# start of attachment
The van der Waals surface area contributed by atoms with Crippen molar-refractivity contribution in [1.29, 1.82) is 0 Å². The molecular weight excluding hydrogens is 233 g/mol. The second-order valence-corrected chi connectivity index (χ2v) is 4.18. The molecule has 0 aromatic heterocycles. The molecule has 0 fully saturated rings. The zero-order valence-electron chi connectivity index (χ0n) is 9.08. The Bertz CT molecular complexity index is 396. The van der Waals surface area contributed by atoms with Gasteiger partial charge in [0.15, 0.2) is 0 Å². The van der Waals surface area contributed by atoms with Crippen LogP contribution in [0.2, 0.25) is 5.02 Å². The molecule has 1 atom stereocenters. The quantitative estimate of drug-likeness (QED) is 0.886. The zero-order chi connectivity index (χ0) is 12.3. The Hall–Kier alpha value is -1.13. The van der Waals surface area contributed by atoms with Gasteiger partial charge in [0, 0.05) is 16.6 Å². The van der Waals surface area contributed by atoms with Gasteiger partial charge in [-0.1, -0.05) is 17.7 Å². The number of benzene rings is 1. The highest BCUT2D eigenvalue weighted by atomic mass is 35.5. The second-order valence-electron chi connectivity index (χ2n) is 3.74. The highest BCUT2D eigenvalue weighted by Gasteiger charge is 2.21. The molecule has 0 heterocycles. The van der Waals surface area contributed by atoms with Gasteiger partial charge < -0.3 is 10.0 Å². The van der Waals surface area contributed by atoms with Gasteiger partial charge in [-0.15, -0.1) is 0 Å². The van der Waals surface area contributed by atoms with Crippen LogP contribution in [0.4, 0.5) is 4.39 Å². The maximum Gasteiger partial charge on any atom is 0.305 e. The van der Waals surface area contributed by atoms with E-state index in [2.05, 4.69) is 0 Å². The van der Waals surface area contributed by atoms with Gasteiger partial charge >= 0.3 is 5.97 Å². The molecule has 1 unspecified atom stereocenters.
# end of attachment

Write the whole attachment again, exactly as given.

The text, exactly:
The van der Waals surface area contributed by atoms with Crippen molar-refractivity contribution in [1.29, 1.82) is 0 Å². The molecular weight excluding hydrogens is 233 g/mol. The second-order valence-corrected chi connectivity index (χ2v) is 4.18. The molecule has 0 aromatic heterocycles. The molecule has 0 fully saturated rings. The zero-order valence-electron chi connectivity index (χ0n) is 9.08. The Bertz CT molecular complexity index is 396. The van der Waals surface area contributed by atoms with Gasteiger partial charge in [0.15, 0.2) is 0 Å². The van der Waals surface area contributed by atoms with Crippen LogP contribution in [0.2, 0.25) is 5.02 Å². The molecule has 1 atom stereocenters. The quantitative estimate of drug-likeness (QED) is 0.886. The zero-order chi connectivity index (χ0) is 12.3. The Hall–Kier alpha value is -1.13. The van der Waals surface area contributed by atoms with Gasteiger partial charge in [0, 0.05) is 16.6 Å². The van der Waals surface area contributed by atoms with Gasteiger partial charge in [-0.1, -0.05) is 17.7 Å². The number of benzene rings is 1. The highest BCUT2D eigenvalue weighted by atomic mass is 35.5. The second-order valence-electron chi connectivity index (χ2n) is 3.74. The highest BCUT2D eigenvalue weighted by Gasteiger charge is 2.21. The molecule has 0 heterocycles. The van der Waals surface area contributed by atoms with Gasteiger partial charge < -0.3 is 10.0 Å². The van der Waals surface area contributed by atoms with Gasteiger partial charge in [-0.15, -0.1) is 0 Å². The van der Waals surface area contributed by atoms with Crippen LogP contribution in [0.4, 0.5) is 4.39 Å². The maximum Gasteiger partial charge on any atom is 0.305 e. The van der Waals surface area contributed by atoms with E-state index in [2.05, 4.69) is 0 Å². The van der Waals surface area contributed by atoms with Gasteiger partial charge >= 0.3 is 5.97 Å². The molecule has 1 unspecified atom stereocenters.